Published on Sep. 9, 2016
Spending the summer on the coast of northern California is something many dream of doing to relax and unwind. For Julia Brose, it was a summer of hard work.
Brose is a junior from Wildwood, MO, studying biochemistry.
“I really fell in love with biochemistry because I love seeing how molecules work on a very detailed level. I really enjoyed it so I kept with it, then I joined an evolutionary biology lab,” Brose said.
Soon after starting school at MU, Brose applied for and was accepted to the Freshman Research In Plant Sciences (FRIPS) program through the Office of Undergraduate Research. She began work in the lab of Dr. Chris Pires in the Bond Life Sciences Center, and remains there today.
“A couple of weeks after starting at Mizzou I thought, ‘Wow, this is really what I want to do. I really think evolution is so interesting.’ I just fell in love with the plants because they’re plants everyone knows—broccoli, cauliflower and kale,” Brose said.
Brose credits her FRIPS experience as the building block for her knowledge in research today.
“There’s no way I would have even known to apply for these things if I hadn’t been doing research and there’s no way I would’ve had the requirements to meet these expectations if I wasn’t doing research.”
“Learning about the plants is probably the greatest takeaway I got from my freshman year, because you really can’t do research if you don’t know what your organism is,” Brose said. “I’ve done research projects in school and I’ve always loved looking things up and learning things. But really it was when I started in the FRIPS program I learned what actual scientific research was, and I’ve enjoyed it so much that I’ve continued doing it.”
After working on multiple research projects in the Pires’ lab, Brose was awarded an American Society of Plant Biologists Fellowship. The $4000 fellowship funded her to spend the summer at Stanford University, working with a researcher that collaborates with Dr. Pires throughout the year—Dr. Elizabeth Sattely in the Department of Chemical Engineering.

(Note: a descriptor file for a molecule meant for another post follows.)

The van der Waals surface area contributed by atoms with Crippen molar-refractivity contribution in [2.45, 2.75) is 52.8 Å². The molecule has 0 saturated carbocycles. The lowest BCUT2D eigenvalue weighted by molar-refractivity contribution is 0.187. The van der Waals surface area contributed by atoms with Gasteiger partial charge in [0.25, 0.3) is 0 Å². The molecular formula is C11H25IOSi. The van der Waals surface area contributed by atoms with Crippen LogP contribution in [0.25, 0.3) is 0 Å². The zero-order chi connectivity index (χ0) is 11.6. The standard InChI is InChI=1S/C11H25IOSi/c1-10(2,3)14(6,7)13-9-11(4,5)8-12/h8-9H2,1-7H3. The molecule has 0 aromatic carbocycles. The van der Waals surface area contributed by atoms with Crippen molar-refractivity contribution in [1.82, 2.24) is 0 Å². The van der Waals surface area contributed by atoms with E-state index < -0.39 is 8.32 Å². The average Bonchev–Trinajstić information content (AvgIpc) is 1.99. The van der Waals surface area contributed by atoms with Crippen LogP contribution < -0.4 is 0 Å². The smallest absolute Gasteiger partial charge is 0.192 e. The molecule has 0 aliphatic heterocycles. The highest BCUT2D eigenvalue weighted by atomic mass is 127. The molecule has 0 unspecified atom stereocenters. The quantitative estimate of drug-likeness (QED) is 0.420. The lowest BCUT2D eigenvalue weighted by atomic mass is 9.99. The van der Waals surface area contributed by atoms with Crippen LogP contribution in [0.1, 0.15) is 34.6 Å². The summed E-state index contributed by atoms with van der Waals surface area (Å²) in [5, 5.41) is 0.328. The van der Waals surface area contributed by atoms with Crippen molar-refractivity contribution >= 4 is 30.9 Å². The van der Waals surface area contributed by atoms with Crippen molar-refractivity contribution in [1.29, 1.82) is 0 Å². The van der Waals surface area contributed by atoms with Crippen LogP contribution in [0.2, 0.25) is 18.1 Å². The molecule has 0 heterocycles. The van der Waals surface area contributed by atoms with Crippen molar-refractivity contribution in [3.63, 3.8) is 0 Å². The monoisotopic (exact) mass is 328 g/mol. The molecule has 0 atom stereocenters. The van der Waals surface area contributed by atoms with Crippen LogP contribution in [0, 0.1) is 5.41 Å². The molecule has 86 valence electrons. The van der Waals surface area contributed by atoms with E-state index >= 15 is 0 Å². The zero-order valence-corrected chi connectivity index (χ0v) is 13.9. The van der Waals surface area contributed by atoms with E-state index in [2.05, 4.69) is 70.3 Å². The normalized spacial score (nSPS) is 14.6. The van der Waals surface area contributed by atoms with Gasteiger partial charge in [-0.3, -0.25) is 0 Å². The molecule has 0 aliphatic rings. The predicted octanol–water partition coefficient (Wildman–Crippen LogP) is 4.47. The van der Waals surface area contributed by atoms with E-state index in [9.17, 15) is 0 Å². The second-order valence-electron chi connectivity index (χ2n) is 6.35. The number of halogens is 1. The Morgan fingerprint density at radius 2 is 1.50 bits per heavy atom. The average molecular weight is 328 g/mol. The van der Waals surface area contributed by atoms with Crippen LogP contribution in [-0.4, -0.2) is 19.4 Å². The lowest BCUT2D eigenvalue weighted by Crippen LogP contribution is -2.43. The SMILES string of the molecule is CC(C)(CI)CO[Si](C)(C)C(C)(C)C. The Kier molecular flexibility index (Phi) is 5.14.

Her project at Stanford involved researching plant defense compounds, called phytoalexins, in the same types of plants she began working with in her first lab.
“We wanted to find phytoalexins that were different within very commonly related species, or within one species, and then express it into another plant. It’s just really, really cool science,” Brose said.
Although she did not participate in a poster session to conclude her time at Stanford, Brose looks forward to presenting at the American Society of Plant Biologists annual meeting in Honolulu, Hawaii during the summer of 2017.
“There’s no way I would have even known to apply for these things if I hadn’t been doing research and there’s no way I would’ve had the requirements to meet these expectations if I wasn’t doing research,” Brose said.
“I think by being in undergraduate research, you’re surrounded by people who genuinely want to teach you and want you to learn and want you to succeed.”
Back at MU, Brose is currently in a molecular evolution class in which she has to complete a research project. She has combined her past projects with her research conducted over the summer to create a new hybrid project. In the future, Brose hopes to redo some of her experiments from the summer to produce more concrete results.
Brose hopes that other students can see the benefits and opportunities that come from doing research, and get involved themselves.
“You learn so much—you learn way more than you would in a classroom,” Brose said. “I think by being in undergraduate research, you’re surrounded by people who genuinely want to teach you and want you to learn and want you to succeed. I think having that kind of support is really healthy, especially when college can get kind of stressful.”
With so much research experience under her belt, Brose has decided there is only one thing she would’ve done differently.
“If I were going to do something again, I think I would’ve read more scientific literature earlier. That’s the building block. Set a goal, read a paper a week or something like that—I think that would really help,” Brose said.
Looking toward the future, Brose hopes to continue with research throughout her professional career after graduation.
“I think I want to run my own lab. I don’t know if it would be in academia or industry, but I definitely like coming up with questions and hoping to find the answer,” Brose said.